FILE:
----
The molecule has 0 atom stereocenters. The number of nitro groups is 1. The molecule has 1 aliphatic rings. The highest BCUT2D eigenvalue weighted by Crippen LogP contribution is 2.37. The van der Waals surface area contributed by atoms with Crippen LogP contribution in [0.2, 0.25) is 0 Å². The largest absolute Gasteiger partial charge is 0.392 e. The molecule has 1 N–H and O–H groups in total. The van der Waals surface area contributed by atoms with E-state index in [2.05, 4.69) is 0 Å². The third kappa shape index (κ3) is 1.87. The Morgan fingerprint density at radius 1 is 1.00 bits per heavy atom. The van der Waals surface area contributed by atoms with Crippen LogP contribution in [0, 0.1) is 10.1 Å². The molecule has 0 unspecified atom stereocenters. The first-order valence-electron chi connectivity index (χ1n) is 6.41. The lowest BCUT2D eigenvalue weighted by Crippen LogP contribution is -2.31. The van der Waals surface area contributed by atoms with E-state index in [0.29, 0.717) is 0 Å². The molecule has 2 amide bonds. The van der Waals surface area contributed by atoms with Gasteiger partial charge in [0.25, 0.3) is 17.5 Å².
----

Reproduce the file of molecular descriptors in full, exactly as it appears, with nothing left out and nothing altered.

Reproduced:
The molecule has 0 atom stereocenters. The number of nitro groups is 1. The molecule has 1 aliphatic rings. The highest BCUT2D eigenvalue weighted by Crippen LogP contribution is 2.37. The van der Waals surface area contributed by atoms with Crippen LogP contribution in [0.2, 0.25) is 0 Å². The largest absolute Gasteiger partial charge is 0.392 e. The molecule has 1 N–H and O–H groups in total. The van der Waals surface area contributed by atoms with E-state index in [2.05, 4.69) is 0 Å². The third kappa shape index (κ3) is 1.87. The Morgan fingerprint density at radius 1 is 1.00 bits per heavy atom. The van der Waals surface area contributed by atoms with Crippen LogP contribution in [0, 0.1) is 10.1 Å². The molecule has 0 unspecified atom stereocenters. The first-order valence-electron chi connectivity index (χ1n) is 6.41. The lowest BCUT2D eigenvalue weighted by Crippen LogP contribution is -2.31. The van der Waals surface area contributed by atoms with E-state index in [0.29, 0.717) is 0 Å². The molecule has 2 amide bonds. The van der Waals surface area contributed by atoms with Gasteiger partial charge in [0.25, 0.3) is 17.5 Å².